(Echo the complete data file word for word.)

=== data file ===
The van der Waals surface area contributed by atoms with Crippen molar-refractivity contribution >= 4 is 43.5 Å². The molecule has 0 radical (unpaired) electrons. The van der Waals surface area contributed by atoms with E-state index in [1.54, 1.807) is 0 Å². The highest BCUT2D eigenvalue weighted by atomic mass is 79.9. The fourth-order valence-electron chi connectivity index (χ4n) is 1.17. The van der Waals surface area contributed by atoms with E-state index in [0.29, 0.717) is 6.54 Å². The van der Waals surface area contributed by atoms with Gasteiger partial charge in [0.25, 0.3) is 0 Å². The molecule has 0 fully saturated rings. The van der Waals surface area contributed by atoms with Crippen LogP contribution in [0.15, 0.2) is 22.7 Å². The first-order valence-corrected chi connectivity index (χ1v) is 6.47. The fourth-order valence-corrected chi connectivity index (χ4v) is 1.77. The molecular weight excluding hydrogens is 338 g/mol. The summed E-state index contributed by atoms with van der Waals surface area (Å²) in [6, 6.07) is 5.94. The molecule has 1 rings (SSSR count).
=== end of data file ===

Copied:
The van der Waals surface area contributed by atoms with Crippen molar-refractivity contribution >= 4 is 43.5 Å². The molecule has 0 radical (unpaired) electrons. The van der Waals surface area contributed by atoms with E-state index in [1.54, 1.807) is 0 Å². The highest BCUT2D eigenvalue weighted by atomic mass is 79.9. The fourth-order valence-electron chi connectivity index (χ4n) is 1.17. The van der Waals surface area contributed by atoms with E-state index in [0.29, 0.717) is 6.54 Å². The van der Waals surface area contributed by atoms with Gasteiger partial charge in [0.25, 0.3) is 0 Å². The molecule has 0 fully saturated rings. The van der Waals surface area contributed by atoms with Crippen LogP contribution in [0.15, 0.2) is 22.7 Å². The first-order valence-corrected chi connectivity index (χ1v) is 6.47. The fourth-order valence-corrected chi connectivity index (χ4v) is 1.77. The molecular weight excluding hydrogens is 338 g/mol. The summed E-state index contributed by atoms with van der Waals surface area (Å²) in [6, 6.07) is 5.94. The molecule has 1 rings (SSSR count).